God is my conscience, Jesus lives in my heart… this blog is about what I see, what I think, what I do and how I serve God
An Open Letter to the Community of Kingswood United Methodist Church; November 5, 2016
5 November 2016Posted by on
Divided. Polarized. Uncivil. Distrustful. Bi-partisan. Angry. Frustrated.
All I have to do is read the news on my computer screen and these are the words that come to mind describing the social and political climate in the United States as November 8, 2016 approaches, and with it, the presidential elections and elections of other leaders. Every so often my phone rings with yet another politician wanting to tell me why he or she is the best thing to happen to me since the invention of indoor plumbing.
Tomorrow, Sunday, November 6, 2016, the community of Kingswood United Methodist Church, as well as many other churches in our connection and communion, will celebrate the Sacrament of the Holy Communion.
The Sacrament of the Holy Communion was established by Jesus himself (Luke 22:14-20, Matthew 26:26-29, and Mark 14:22-25; see also 1 Corinthians 11:23-26). The contemporary liturgy of the service reminds us that we strive to be “one with Christ [and] one with each other” (A Service of Word and Table II, UMH 14).
Celebrating the Sacrament of the Holy Communion reminds us who we are and whose we are. The Sacrament of the Holy Communion asserts that Jesus did not call us to be a Republican or a Democrat. We are not called to make Republicans any more than we are called to make Democrats; we are called to be united in the love of God and to make disciples and followers for Jesus (Matthew 28:19-20) for the transformation of the world. The Sacrament of the Holy Communion is Jesus’ answer to the divisiveness, polarization, incivility, distrustfulness, and bi-partisanship that our country has been thrown into during this election cycle.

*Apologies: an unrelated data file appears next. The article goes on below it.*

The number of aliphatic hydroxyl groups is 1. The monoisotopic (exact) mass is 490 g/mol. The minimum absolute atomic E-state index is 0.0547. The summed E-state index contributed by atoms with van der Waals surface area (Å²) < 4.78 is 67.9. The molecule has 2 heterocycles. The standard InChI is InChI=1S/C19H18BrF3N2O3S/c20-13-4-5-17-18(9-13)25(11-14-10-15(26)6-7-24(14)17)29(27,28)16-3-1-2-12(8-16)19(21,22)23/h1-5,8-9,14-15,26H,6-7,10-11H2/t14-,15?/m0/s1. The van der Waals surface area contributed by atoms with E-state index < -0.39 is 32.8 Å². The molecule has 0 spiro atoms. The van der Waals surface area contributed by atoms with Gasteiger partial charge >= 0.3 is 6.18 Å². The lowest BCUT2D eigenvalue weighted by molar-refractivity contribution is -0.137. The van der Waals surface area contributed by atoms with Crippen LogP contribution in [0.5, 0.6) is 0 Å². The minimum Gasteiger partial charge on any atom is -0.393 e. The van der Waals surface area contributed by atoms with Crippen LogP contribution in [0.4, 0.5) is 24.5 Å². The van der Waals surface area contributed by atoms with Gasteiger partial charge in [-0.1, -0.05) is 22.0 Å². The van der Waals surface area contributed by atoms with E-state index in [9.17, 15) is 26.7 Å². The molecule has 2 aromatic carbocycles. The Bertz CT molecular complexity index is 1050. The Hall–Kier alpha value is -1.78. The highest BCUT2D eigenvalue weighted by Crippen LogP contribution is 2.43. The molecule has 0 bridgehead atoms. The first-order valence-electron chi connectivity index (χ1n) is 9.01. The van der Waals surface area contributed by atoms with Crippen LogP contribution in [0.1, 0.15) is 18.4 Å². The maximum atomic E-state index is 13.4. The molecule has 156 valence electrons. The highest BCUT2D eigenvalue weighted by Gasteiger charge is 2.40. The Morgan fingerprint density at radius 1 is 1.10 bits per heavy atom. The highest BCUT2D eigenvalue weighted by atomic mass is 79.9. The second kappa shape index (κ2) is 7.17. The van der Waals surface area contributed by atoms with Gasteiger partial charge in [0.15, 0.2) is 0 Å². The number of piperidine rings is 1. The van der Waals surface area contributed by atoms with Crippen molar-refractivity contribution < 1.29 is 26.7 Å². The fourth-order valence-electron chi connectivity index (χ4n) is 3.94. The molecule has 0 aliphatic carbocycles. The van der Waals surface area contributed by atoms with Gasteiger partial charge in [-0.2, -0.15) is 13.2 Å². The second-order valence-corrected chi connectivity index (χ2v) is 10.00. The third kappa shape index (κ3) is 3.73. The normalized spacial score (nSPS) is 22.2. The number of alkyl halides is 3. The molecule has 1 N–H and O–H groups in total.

Celebrating the Sacrament of the Holy Communion asserts that our beloved country may be divided by a painful, divisive and abusive campaign, but as followers of Jesus we are a community that strives to come together, join our hearts in worship, and our souls in joint mission. We remember that Jesus did not die on the cross to redeem Republicans or Democrats any more than people of different races or ethnicities, for “There is neither Jew nor Gentile, neither slave nor free, nor is there male and female, for you are all one in Christ Jesus” (Galatians 3:28).
As one of the most controversial and bitterly divisive presidential campaigns in our shared memory comes to a close, it is time to start looking forward. It is time to put our differences aside and come together for mutual spiritual support and prayer for the future of our nation. Regardless of who is elected as our President and for other leadership offices, we will continue to offer prayers for the offices of the President and Vice-President of the United States of America, other world leaders and our local elected officials.
We need to do this because Mrs. Clinton will not come to our community and teach lessons in ethics to our young, and Mr. Trump will not join our community and teach our young how to respect each other. These tasks will fall on our shoulders. The winner of the election will move into the White House with all due pomp and circumstance, and the loser will take their jet to their luxurious house somewhere. Long after the election is over, both candidates will still be wealthy. Both presidential candidates are so far removed from our economic circumstances, that they have no idea of what we have to do in order to make ends meet. We, on the other hand, have to live and coexist in our local communities. We knew each other long before the election cycle started and we will have to find a way to live together after this election cycle is over.
My hope and prayer is that we find a way to respectfully and thoughtfully put our differences aside and come back together as a community of sisters and brothers who put their trust not in politicians but in the Love and Grace of Jesus. To paraphrase Pauls’ sentiment in Galatians 3:28, my hope and prayer for the community of our church, Kingswood United Methodist Church, is that we will continue to be the church where “There is neither Jew nor Gentile, neither slave nor free, [NEITHER BLUE NOR RED,] nor is there male and female, …” for we are ALL God’s children serving God by serving the world in which we live.
Soli Deo Gloria – To God be the Glory!